In the US, there has long been an outcry against the private prison industrial complex that many see as a modern day version of slavery. With Brazil’s entry onto the world stage via its ranking as the sixth largest economy in the world and the coming of the World Cup and the Olympics comes another institution that is sure to attract world attention. Is this what it means to be a global player?
by Maira Gomes and Alexandre Saconi
The business world presents innovations in Brazil. On January 28th opened the first private prison in the country. The prison unit consists of six buildings will be explored by a Public-Private Partnership (PPP), with Gestores Prisionais Associados (GPA or Associated Prison Managers), a consortium of five companies being the company responsible. The agreement, signed in 2009 between the GPA and the government of Minas Gerais, establishes the period of 27 years for the partnership.
Here’s a breakdown of what these regimes mean in the Brazilian prison regime:
Law No. 7210 of 1984, known as the Criminal Sentencing Act, determined what each regime should have. The Penal Code, which is currently undergoing a renovation, describes each regime.
In Brazil, in a closed regime, the sentence should be in a maximum to medium security setting. In this case, the cell must have at least 6 m² and, in the case of female prisons, pregnant women and mothers with newborns should have a special area.
In a semi-open regime, serving the sentence must occur in agricultural colony, industrial or similar establishment. Here, the offender may be housed in local collectives and their sentences will be connected to their job. A common example of this type of prison is to reduce a day’s penalty for every three days worked.
The floor of each cell possesses 18 cm of concrete, a half inch steel sheet and 11 cm of concrete. The toilets and drinking fountains are also designed to prevent the hiding of drugs and other illicit materials on these sites and work with automatic suction: if an inmate put any material in it, it will be immediately discarded
In an open regime, the prisoner serves their sentences in a hostel or shelter, which is a minimum security prison or suitable establishment and the limitations in this case are smaller. In this case, prisoners remain in place only for sleeping and weekends, and are required to work or prove that he/she has conditions for going into the job market immediately after the progression.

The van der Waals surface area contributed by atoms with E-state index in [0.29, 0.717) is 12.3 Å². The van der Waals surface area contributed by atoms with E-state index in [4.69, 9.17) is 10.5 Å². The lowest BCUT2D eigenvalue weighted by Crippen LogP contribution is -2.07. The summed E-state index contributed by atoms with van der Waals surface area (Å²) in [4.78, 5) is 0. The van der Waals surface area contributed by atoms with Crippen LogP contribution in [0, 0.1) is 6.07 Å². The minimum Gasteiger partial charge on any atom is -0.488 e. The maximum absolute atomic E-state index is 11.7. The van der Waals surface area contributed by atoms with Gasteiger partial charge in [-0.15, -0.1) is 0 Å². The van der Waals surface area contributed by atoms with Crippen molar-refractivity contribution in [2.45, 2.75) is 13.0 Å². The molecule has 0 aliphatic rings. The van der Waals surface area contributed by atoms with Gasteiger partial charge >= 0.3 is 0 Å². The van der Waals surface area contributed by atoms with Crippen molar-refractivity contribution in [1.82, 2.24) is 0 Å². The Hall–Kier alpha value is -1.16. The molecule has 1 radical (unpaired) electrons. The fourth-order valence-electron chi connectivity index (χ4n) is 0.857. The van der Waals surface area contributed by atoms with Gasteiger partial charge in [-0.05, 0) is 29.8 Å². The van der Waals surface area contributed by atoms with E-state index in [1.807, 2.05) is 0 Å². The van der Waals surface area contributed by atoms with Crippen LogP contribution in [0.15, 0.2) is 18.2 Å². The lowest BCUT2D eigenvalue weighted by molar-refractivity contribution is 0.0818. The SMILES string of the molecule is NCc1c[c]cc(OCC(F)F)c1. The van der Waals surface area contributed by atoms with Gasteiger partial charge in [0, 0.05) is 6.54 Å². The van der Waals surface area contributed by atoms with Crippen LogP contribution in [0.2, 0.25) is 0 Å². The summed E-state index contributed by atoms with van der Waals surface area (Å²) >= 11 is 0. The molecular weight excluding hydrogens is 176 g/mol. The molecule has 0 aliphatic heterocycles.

The complex is designed for convicted male inmates convicted, that are not heads of gangs and feather meet in closed or semi-open regime for crimes that are not considered violent. The State Department of Social Defense, however, revealed no other details about the established profile. Each cell can hold four inmates in a closed or semi-open in six.
The city, which has 300,000 inhabitants, already houses four other prisons, totaling around six thousand prisoners. This number represents 12% of the entire prison population of Minas Gerais.
The Penitenciária Agrícola José Maria Alkmin is the city’s oldest, opening in 1938. Since then, prisoners and prisons haven’t stopped coming to the city. With the arrival of the complex, the number of prisoners is expected to reach 12,000, almost 30% of the state total.
Father Jose Geraldo is a resident of Ribeirão das Neves, and member of the Prison Ministry. Through his involvement with the topic and the city, he is a founder of Rede Nós Amamos Neves (We Love Neves Network). He says less than 7% of prisoners are from the city of Ribeirão das Neves. To him, with the coming of 3,040 more prisoners, it will significantly increase the number of residents in the city. “For the family to stay near the prisoner, they end up moving here, thus creating clusters and villages,” said the priest.
He says that in the last fifteen years the population has increased considerably. “The city here has greatly increased due to the housing shortage in Belo Horizonte. Around here there is still a lot of land, the price is cheaper and many come here to find a corner to live in and work in other nearby cities, such as Contagem, Betim and Belo Horizonte,” he explains.
Research conducted by the Pontifícia Universidade Católica (Pontifical Catholic University or PUC of Minas Gerais) states that the city of Ribeirão das Neves has one of the highest rates of population growth throughout the state of Minas Gerais, with the local population having quintupled between 1980 and 2007, according to data by Tarcísio Bruzzi de Andrade. From 67,249 inhabitants in 1980, Ribeirão das Neves had a total 329,112 residents in 2007. “We are not screaming against the jails, but against the impact it generates,” concluded the priest José Geraldo.
The Master Plan of the city was created only in 2006, demonstrating the lack of preparedness of the authorities to receive this population in search of dormitory and families who seek proximity to inmates.
Source: Brasil de Fato, R7
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